Union Busting

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Union Busting

A derogatory term for the attempt to reduce the power of a labor union, or an organization designed to protect worker interests. Union busting generally is intended to allow employers to force employees to accept less favorable terms or working conditions. Union busting may involve espionage, hiring of scabs (or workers who agree not to abide by a union agreement), lockouts, or even violence. See also: Anti-unionism.
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References in periodicals archive ?
Ehrsam particularly questioned the company's strategy of union-busting in Central America.
Brendan Barber, TUC General Secretary, said, 'A minority of employers are determined not to give employees the right to choose recognition and are increasingly turning to union-busting consultants.
Lopez, who lives in Sherman Oaks, says he has worked for people like the character he portrays in the film - a union-busting creep who verbally abuses his staff.
The Washington Post under Katharine Graham pioneered the union-busting, `re-placement-worker' strategy that Ronald Reagan subsequently used against the air-traffic controllers," he says.
You had [National Association of Broadcast Engineers and Technicians] losing to NBC, PATCO losing to Reagan, and Frank Lorenzo union-busting at Eastern," says Jim Sadwith, an Emmy-nominated television writer, "a string of very public union conflicts won by management.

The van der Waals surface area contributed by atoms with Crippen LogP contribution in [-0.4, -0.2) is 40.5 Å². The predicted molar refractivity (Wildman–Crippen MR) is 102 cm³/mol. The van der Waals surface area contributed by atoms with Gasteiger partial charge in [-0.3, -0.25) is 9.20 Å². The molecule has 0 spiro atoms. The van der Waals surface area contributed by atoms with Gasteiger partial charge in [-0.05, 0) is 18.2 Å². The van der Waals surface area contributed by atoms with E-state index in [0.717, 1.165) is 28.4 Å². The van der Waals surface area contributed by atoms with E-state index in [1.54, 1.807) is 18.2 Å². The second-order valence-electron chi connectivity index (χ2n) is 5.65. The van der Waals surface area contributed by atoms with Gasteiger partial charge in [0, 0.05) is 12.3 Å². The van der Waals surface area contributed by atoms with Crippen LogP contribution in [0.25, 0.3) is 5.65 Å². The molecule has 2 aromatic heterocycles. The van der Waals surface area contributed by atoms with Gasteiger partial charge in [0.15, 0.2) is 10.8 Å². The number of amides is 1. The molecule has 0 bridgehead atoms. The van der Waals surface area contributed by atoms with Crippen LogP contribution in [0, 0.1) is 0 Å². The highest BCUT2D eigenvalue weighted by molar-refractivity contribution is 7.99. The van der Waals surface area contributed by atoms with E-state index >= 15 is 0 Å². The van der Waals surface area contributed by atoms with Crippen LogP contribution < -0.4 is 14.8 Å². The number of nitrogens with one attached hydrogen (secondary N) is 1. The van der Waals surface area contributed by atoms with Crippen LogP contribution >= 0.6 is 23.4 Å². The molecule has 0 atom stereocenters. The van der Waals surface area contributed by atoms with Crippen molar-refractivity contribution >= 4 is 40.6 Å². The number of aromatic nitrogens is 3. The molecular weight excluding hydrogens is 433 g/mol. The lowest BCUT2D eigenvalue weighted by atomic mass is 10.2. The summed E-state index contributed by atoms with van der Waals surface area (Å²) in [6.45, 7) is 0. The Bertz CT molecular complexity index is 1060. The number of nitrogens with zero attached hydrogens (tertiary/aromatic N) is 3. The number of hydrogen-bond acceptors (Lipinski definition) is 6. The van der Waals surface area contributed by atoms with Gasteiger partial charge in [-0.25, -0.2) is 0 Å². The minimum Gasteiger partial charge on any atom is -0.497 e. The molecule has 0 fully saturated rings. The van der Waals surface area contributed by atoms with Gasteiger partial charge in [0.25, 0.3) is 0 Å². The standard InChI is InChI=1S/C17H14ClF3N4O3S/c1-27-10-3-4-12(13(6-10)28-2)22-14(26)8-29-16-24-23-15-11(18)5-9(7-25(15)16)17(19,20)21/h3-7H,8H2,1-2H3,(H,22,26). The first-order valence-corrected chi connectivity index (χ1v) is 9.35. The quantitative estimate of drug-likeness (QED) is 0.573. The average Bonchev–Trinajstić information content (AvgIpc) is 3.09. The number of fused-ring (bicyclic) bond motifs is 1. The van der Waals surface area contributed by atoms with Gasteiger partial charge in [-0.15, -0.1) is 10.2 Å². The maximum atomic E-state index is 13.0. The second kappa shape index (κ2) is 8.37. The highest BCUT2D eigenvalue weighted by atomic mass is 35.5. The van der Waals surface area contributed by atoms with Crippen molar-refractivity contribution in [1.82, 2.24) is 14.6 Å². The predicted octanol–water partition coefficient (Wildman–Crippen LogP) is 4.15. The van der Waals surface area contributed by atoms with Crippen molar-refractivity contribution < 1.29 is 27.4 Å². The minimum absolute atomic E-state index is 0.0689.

Management held forced captive audience meetings, had supervisors tear up union materials and harass union supporters, and even hired a notorious union-busting company that promised management results 'or your money back.
The court ordered Novelis to immediately stop engaging in its illegal union-busting activities, such as threatening workers with termination, plant closure or other forms of retaliation for supporting the United Steelworkers (USW).
As a barrister in the 60s, he was a member of the Inns of Court Conservative Association, and a key author of a pamphlet, A Giant's Strength, the blueprint for Heath's 1971 union-busting Industrial Relations Act.
The issue in VICA's opposition to Senate Bill 1101 - or its new version, SB 372 - is not, as Broad states, ``about union-busting and private greed.
There's everything from the odious successes of a union-busting law firm (Littler, Mendelson, Fastiff, Tichy & Mathiason, San Francisco), to rapacious ripoffs in the putative cleanup of the savings-and-loan debacle (Jones, Day, Reavis & Pogue, Cleveland; Paul Weiss, Rifkind, Wharton & Garrison, New York; Kaye, Scholer, Fierman, Hays & Handler, New York; Troutman Sanders, Atlanta; Kirkpatrick & Lockhart, Pittsburgh; and Sidley & Austin, Chicago).
A little anti-democratic union-busting now, the reasoning goes, will avoid great carnage later.
The current election procedures are inherently undemocratic, and actually encourage union-busting voter-suppression campaigns.

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